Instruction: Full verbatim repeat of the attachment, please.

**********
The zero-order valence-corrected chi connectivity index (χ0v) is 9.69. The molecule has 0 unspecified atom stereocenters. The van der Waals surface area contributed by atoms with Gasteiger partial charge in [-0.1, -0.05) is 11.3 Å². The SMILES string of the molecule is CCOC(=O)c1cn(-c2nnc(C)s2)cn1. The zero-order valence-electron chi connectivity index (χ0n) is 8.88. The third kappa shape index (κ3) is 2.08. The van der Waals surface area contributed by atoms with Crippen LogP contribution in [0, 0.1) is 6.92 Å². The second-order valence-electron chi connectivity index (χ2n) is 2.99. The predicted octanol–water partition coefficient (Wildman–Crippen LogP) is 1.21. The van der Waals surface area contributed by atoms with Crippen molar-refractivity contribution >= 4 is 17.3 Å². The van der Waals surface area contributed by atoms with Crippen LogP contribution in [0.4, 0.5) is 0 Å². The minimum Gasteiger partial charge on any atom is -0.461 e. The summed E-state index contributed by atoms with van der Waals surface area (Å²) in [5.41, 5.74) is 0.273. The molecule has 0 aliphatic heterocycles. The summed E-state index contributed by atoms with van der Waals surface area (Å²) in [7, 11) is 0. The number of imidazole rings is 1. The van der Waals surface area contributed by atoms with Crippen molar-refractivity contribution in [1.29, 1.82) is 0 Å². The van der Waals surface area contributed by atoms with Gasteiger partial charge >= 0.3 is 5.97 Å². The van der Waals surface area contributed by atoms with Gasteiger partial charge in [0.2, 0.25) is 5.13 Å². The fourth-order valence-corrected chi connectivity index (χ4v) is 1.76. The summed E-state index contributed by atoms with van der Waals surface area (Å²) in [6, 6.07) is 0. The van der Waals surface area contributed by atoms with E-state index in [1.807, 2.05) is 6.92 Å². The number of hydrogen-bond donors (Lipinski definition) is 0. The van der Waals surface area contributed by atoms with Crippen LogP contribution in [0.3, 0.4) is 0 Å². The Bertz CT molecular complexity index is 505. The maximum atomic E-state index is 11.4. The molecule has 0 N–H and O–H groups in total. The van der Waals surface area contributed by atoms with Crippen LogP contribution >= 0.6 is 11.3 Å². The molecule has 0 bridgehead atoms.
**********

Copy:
The zero-order valence-corrected chi connectivity index (χ0v) is 9.69. The molecule has 0 unspecified atom stereocenters. The van der Waals surface area contributed by atoms with Gasteiger partial charge in [-0.1, -0.05) is 11.3 Å². The SMILES string of the molecule is CCOC(=O)c1cn(-c2nnc(C)s2)cn1. The zero-order valence-electron chi connectivity index (χ0n) is 8.88. The third kappa shape index (κ3) is 2.08. The van der Waals surface area contributed by atoms with Crippen LogP contribution in [0, 0.1) is 6.92 Å². The second-order valence-electron chi connectivity index (χ2n) is 2.99. The predicted octanol–water partition coefficient (Wildman–Crippen LogP) is 1.21. The van der Waals surface area contributed by atoms with Crippen molar-refractivity contribution >= 4 is 17.3 Å². The van der Waals surface area contributed by atoms with Crippen LogP contribution in [0.4, 0.5) is 0 Å². The minimum Gasteiger partial charge on any atom is -0.461 e. The summed E-state index contributed by atoms with van der Waals surface area (Å²) in [5.41, 5.74) is 0.273. The molecule has 0 aliphatic heterocycles. The summed E-state index contributed by atoms with van der Waals surface area (Å²) in [7, 11) is 0. The number of imidazole rings is 1. The van der Waals surface area contributed by atoms with Crippen molar-refractivity contribution in [1.29, 1.82) is 0 Å². The van der Waals surface area contributed by atoms with Gasteiger partial charge >= 0.3 is 5.97 Å². The van der Waals surface area contributed by atoms with Gasteiger partial charge in [0.2, 0.25) is 5.13 Å². The fourth-order valence-corrected chi connectivity index (χ4v) is 1.76. The summed E-state index contributed by atoms with van der Waals surface area (Å²) in [6, 6.07) is 0. The van der Waals surface area contributed by atoms with E-state index in [1.807, 2.05) is 6.92 Å². The number of hydrogen-bond donors (Lipinski definition) is 0. The van der Waals surface area contributed by atoms with Crippen LogP contribution in [0.3, 0.4) is 0 Å². The Bertz CT molecular complexity index is 505. The maximum atomic E-state index is 11.4. The molecule has 0 N–H and O–H groups in total. The van der Waals surface area contributed by atoms with Crippen LogP contribution >= 0.6 is 11.3 Å². The molecule has 0 bridgehead atoms.